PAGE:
Today’s post is part of August McLaughlin’s Beauty of a Woman Blogfest.
To check out August’s blog and see links to other entries in this blogfest, go to http://augustmclaughlin.wordpress.com
Okay, I’ll admit it. Like most red-blooded men, I like the sight of long, slender legs, slim hips, flat tummies, and nice bosoms. But . . . I don’t consider that to be the real essence of beauty in a woman.
To me, the real marks of beauty in a woman are courage, character, kindness, and personality. As we age, even the most beautiful—or handsome—of us find the physical beauty fading a bit. Oh, I know, every now and then we see a photo of some actress in her eighties still looking good, but that’s not most of us. And I wonder how much they spend on beauty products and plastic surgery to look the way they do.
Courage, character, kindness, and personality, however, don’t fade with age. If anything, they deepen and improve as we go through the decades.
Let’s talk about lack of courage for a minute. Back before most of you were born, there was a movie starring Gary Cooper and Grace Kelly called High Noon. Grace Kelly was a truly beautiful woman, but her character in the movie, Amy Fowler Kane, was a whiny nag. On the day she and Gary Cooper’s character, Marshal Will Kane, get married, he must face an outlaw who has sworn to kill him.
Totally devoid of integrity, courage or much else, she whines and begs him to slink away and not face the man. Her lack of courage and character completely overshadow her physical beauty and make her someone very difficult to like.
We’ve got a couple of examples of great courage and character in our midst whom most of you know. Last spring, Susie Lindau was diagnosed with breast cancer. About the time she had a double mastectomy, another writer friend, Renee Shuls-Jacobson, realized she had become addicted to medications a doctor had put her on.
Both of these women had a legitimate complaint. They didn’t deserve what happened to them. Either could have lain around and whined “poor me.” But they didn’t.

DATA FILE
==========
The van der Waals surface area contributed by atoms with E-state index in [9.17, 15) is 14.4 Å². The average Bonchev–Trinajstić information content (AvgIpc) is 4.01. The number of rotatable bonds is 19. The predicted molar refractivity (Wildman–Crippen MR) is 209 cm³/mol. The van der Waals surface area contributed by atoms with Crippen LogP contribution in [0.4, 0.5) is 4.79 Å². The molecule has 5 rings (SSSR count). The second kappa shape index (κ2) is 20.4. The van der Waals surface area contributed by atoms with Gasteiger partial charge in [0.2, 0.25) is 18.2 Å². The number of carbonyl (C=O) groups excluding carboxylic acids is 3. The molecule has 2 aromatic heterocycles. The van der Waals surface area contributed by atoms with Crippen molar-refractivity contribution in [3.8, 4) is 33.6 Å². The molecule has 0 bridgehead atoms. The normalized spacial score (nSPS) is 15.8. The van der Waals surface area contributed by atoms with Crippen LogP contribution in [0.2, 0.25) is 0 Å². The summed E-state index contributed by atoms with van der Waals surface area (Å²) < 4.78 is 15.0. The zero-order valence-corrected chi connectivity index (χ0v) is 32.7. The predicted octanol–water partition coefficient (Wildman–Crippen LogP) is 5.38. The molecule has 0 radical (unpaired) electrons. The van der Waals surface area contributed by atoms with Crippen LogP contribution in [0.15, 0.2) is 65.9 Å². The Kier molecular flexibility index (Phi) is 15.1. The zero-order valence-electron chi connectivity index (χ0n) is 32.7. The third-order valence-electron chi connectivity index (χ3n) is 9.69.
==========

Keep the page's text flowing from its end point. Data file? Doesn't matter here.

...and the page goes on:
Each of them had the courage to face her situation head-on and do something about it. Susie had her double mastectomy and subsequent reconstructive surgery. Renee took herself off the offending medication. Neither had an easy time, but both faced their ordeals.
It took courage for either of them to do this, but they didn’t stop with courage alone. Having exercised the courage to face their problems, they could have done so quietly, and we would never have known about it, but that’s not what they did.
Going beyond courage, they exercised character. That character told each of them to share her experience with friends in cyberspace. I’m sure they were motivated by the hope of helping others face and deal with similar situations. Both have been very open in their sharing, and I admire them for that. By the way, if you click Renee’s link, you won’t find any recent posts. She’s still fighting the after-effects of withdrawal and hasn’t been posting.
Kindness is a trait I’ve come to value more and more. My 97-year-old mother has two caregivers whose pictures could be in the dictionary beside the definition of this word. Erica runs the group home where Mother lives. She dresses, feeds, pampers and talks to anywhere from four to eight people, depending on the home’s current occupancy. In addition, she cooks, cleans house, does laundry and other such things for these ladies who can basically do nothing for themselves. And I’ve never heard her complain about her job.
Crystal is Mother’s home health aide. She comes by five days a week to help Erica dress and bathe Mother. Then she sits and visits with her, although Mother has little of any intelligence to say these days. She also stays and visits with me if I’m there. When she enters the house, her smile lights up the place.
There are others on the staffs of both the house and the healthcare agency whose kindness is exemplary, but this post is already a bit long.
Personality may be a little more difficult to define, since it’s largely subjective. I may find a personality delightful that you don’t care for so much. That’s part of the differences that define human beings. But whatever kind of personality you like, you tend to bond with someone who has it.
The personalities, kindness, courage and characters of these ladies are the sorts of things I consider true, lasting beauty. Oh, I’ll probably still turn my head when a woman in a short skirt with long slender legs or one with an ample bosom walks by, but only for a moment. Their beauty is fleeting. Long after their bodies begin to show the ravages of time, courage, character, kindness, and personality will carry those who have it through whatever aging processes they may face.
How do you define the beauty of a woman? We love to hear your comments.
To keep from competing with the BOAW blogfest, I will not post my regular Friday blog this week. Back on track next week.
For more information about David N. Walker, click the “About” tab above.
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Contact him at dnwalkertx (at) gmail (dot) com or tweet him at @davidnwalkertx.